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Regional integration systems are becoming increasingly important – inspired by the most integrated continent, Europe, but taking on various characteristics on different continents. Such systems have become an important feature of global democracy, even preventing unconstitutional taking of power in various countries. This may be thanks to explicit tasks and powers set out in the constitutive documents or it may be something developed ad hoc in response to events, despite the fact that most regional integration systems aim at economic cooperation rather than explicitly at democratisation. However, developments toward further regional integration in most parts of the world mean that the original aims and cooperation mechanisms have tended to expand.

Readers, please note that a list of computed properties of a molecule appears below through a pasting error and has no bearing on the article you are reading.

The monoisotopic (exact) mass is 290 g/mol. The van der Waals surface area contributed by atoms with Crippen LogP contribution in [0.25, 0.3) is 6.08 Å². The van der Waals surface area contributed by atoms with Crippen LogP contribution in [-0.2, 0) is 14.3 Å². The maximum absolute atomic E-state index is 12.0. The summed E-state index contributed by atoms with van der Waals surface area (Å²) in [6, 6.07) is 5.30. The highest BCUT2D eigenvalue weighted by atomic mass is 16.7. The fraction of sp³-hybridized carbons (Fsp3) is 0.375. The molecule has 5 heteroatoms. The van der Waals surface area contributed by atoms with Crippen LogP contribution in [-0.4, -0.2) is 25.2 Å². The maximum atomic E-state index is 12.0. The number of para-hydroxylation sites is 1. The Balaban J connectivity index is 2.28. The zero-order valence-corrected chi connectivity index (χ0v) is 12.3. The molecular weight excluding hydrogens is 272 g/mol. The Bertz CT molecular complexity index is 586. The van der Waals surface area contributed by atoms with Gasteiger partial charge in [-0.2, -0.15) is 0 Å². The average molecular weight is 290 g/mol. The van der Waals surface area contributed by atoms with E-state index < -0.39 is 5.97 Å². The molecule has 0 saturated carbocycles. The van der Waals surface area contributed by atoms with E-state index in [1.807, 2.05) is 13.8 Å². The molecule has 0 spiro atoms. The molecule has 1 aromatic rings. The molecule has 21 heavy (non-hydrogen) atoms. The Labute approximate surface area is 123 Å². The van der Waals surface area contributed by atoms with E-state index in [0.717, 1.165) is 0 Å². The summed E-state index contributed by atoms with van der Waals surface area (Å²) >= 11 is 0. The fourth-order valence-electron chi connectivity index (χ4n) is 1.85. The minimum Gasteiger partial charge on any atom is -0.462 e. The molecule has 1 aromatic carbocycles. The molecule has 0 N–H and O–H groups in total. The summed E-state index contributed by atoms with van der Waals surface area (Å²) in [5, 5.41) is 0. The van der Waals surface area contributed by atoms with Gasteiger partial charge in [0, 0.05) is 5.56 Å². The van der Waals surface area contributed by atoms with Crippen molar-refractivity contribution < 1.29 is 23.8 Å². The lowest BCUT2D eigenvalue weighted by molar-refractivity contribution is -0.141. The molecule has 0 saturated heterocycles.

This book analyses how regional integration systems all over the world might be able to act as defenders or promoters of democracy, rule of law and the respect for human rights among their members. It also examines whether and to what extent the promotion and protection of rights through a regional integration organisation can have a decisive importance for democratisation of member states: can an organisation become greater than the sum of its parts and push these parts toward something that they may not otherwise, if the organisation did not exist, have achieved?